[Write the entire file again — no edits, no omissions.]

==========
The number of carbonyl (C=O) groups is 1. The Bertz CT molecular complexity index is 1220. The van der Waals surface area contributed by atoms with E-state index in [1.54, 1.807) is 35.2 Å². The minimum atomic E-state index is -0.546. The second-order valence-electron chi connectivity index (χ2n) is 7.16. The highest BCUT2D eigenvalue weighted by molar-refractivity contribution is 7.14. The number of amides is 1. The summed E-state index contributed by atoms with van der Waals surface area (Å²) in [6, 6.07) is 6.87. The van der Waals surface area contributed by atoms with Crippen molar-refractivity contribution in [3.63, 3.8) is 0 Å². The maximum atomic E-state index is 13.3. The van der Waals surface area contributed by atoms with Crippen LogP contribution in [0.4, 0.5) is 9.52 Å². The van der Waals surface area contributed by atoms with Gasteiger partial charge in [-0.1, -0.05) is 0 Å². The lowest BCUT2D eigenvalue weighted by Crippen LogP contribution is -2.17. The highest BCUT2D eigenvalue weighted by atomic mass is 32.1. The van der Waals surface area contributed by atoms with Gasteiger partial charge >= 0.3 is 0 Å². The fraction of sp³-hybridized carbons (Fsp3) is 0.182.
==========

The number of carbonyl (C=O) groups is 1. The Bertz CT molecular complexity index is 1220. The van der Waals surface area contributed by atoms with E-state index in [1.54, 1.807) is 35.2 Å². The minimum atomic E-state index is -0.546. The second-order valence-electron chi connectivity index (χ2n) is 7.16. The highest BCUT2D eigenvalue weighted by molar-refractivity contribution is 7.14. The number of amides is 1. The summed E-state index contributed by atoms with van der Waals surface area (Å²) in [6, 6.07) is 6.87. The van der Waals surface area contributed by atoms with Crippen molar-refractivity contribution in [3.63, 3.8) is 0 Å². The maximum atomic E-state index is 13.3. The van der Waals surface area contributed by atoms with Crippen LogP contribution in [0.4, 0.5) is 9.52 Å². The van der Waals surface area contributed by atoms with Gasteiger partial charge in [-0.1, -0.05) is 0 Å². The lowest BCUT2D eigenvalue weighted by Crippen LogP contribution is -2.17. The highest BCUT2D eigenvalue weighted by atomic mass is 32.1. The van der Waals surface area contributed by atoms with Gasteiger partial charge >= 0.3 is 0 Å². The fraction of sp³-hybridized carbons (Fsp3) is 0.182.